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The Seven Deadly Proposal Sins

Most of us have at least heard of the Seven Deadly Sins -- pride, envy, gluttony, lust, anger, greed, and sloth. There are also sins related to proposal preparation and submittal, and committing those weakens your proposal and reduces your opportunity to compete well, much less win:

  1. Vagueness -- If you use a statement such as "we have one of the lowest employee turnover rates in our industry" without following that statement with the documented turnover rates for your industry and the documented turnover rates of your company, you're being vague. If you write or say something such as "we implement proven time-saving methods" without specifying what those methods are or providing examples of the methods you have implemented on similar projects, you're being vague. Anyone can make a claim -- it's facts and details that catch an evaluator's eyes.
  2. Fluff -- Similar to vagueness is the sin of fluff - phrases such as "Mr. Franks is the best candidate for the key position." Is he, really? Unless you have interviewed every single eligible person worldwide who could possibly fulfill the position, it is a meaningless statement, as "best" means there is none better who is equally or similarly qualified. And should Mr. Franks ever be unavailable to fulfill the position, are you going to suggest that your customer settle for second best? A more useful and truthful statement would be based on fact, not fluff, such as, "Mr. Franks brings over 20 years of experience in managing projects equal to or larger than the proposed project. He is a certified Civil Engineer." Leave the fluff on Madison Avenue with the PR and advertising executives - provide your proposal team with bona fide facts to include in the proposal.
  3. Framelessness -- The requirements set forth in the proposal instructions and evaluation factors represent the framework of the proposal. Instructions generally specify not only the content - the items/data that the evaluators consider most relevant to them for the particular procurement - but also the order in which the items are to be presented. Instructions may also include such specifics as formatting requirements (margins, font size, font type, line spacing), page limits, specifying double- or single-sided printing, requiring submittal on recycled paper, et al. Ignore these at your peril. Submitting a proposal with a framework other than that specified by the evaluators risks insulting them and having your proposal withdrawn from evaluation/competition due to non-compliance.
  4. Bluster -- Such statements as "We are your best choice" or "You should select us because…" not only have the aura of Madison Avenue hard-sell fluff, but also border on the verge of bullying. Don't tell the evaluators what they should do - provide your proposal team with the data and details they have requested to show and prove to them that you are the best choice for the project.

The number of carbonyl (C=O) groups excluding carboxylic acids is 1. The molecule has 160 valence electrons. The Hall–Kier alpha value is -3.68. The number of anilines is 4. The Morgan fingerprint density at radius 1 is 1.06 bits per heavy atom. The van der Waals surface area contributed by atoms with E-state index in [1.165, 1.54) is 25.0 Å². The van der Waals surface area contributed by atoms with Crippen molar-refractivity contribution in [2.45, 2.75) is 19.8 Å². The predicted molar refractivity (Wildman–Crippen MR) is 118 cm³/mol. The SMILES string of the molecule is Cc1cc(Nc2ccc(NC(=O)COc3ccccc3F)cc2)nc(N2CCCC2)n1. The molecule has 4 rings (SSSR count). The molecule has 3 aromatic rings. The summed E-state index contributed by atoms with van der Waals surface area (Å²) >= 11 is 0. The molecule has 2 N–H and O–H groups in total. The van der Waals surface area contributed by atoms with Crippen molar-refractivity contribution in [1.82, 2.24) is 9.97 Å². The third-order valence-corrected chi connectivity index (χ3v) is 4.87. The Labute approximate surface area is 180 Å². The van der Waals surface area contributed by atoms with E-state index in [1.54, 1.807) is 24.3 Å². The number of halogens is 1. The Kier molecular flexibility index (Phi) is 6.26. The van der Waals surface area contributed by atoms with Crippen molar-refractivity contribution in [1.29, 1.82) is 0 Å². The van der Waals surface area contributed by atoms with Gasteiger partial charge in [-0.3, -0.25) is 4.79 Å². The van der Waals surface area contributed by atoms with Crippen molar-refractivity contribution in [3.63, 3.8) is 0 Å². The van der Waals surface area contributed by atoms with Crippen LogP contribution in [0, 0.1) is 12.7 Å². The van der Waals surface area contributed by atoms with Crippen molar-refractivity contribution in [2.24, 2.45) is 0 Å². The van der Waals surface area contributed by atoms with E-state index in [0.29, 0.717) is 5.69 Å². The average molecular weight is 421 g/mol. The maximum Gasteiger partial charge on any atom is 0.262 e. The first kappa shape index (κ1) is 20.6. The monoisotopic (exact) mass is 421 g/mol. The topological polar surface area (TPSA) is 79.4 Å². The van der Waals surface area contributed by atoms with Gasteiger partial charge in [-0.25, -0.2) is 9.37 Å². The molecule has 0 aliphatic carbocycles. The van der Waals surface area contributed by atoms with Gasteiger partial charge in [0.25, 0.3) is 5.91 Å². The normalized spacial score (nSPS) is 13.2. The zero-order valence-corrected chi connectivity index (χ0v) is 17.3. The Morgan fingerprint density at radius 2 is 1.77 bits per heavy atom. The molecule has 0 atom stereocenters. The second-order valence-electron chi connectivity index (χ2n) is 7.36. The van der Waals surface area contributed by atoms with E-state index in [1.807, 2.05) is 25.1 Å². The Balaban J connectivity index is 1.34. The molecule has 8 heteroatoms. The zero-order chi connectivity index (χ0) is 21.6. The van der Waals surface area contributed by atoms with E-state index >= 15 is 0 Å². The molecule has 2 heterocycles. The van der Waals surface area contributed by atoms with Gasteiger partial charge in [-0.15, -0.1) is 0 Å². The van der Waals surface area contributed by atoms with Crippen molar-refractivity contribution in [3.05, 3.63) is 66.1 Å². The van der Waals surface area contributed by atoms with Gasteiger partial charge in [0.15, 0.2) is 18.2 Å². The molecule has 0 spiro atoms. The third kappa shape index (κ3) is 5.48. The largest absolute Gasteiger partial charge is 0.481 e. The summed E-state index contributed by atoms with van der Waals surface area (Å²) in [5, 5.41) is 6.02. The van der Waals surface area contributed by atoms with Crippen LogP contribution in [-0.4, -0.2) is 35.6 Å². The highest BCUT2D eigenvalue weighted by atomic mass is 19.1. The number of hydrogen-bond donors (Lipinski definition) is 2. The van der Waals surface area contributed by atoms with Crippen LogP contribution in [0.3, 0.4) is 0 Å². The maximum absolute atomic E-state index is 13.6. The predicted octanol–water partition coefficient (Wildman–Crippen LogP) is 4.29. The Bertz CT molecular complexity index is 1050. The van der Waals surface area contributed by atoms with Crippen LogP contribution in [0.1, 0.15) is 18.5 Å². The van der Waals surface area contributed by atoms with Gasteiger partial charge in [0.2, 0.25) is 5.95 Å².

5. Blindness - Do you turn a blind eye to any potential problems or challenges inherent in the performance of the project? There are potential and actual challenges, limitations, restrictions, and frustrations associated with various aspects of every project, both for the customer agency and the contractor. Identifying and listing those challenges - along with their potential solutions - reflects an in-depth understanding of and appreciation for the services required and your customer agency. If there is not enough data available in the solicitation and in your research of the solicitation and customer agency for you to be able to provide specific solutions, then reference - in detail - solutions to similar challenges you have implemented successfully at similar projects. Recognizing the challenges inherent in a project, along with potential solutions, enables your proposal team to lay a coherent, relevant theme to the proposal framework.
  6. Denial -- Do you deny that your company has ever faced any challenges? Be honest and touch on such experiences where appropriate in the proposal and most definitely when asked for specifically. The evaluators won't believe that you've never faced any performance challenges. Present them honestly, but include the lessons learned and measures implemented to prevent recurrences of any problems, as well as methods to address future challenges proactively.
  7. Omission -- Prior to submitting your proposal, be it an electronic submittal, a hard copy submittal, or both, check and double-check all relevant submittal requirements for each element of the proposal. For example, verify that all pages in each copy of each volume are present and numbered uniquely. Make sure the unit prices in your price proposal are accurate - if there is an error in your calculations, the customer agency will most likely defer to the unit price as the accurate one. Make sure that every requirement for each volume has been addressed. Using our Proposal Checklist Before Submitting as a basis, add in any and all submittal and formatting requirements for the specific proposal and double-check them all prior to submitting your proposal.

Recognizing and striving to avoid these seven deadly proposal sins will enable you and your proposal team to prepare and submit more comprehensive, competitive proposals.



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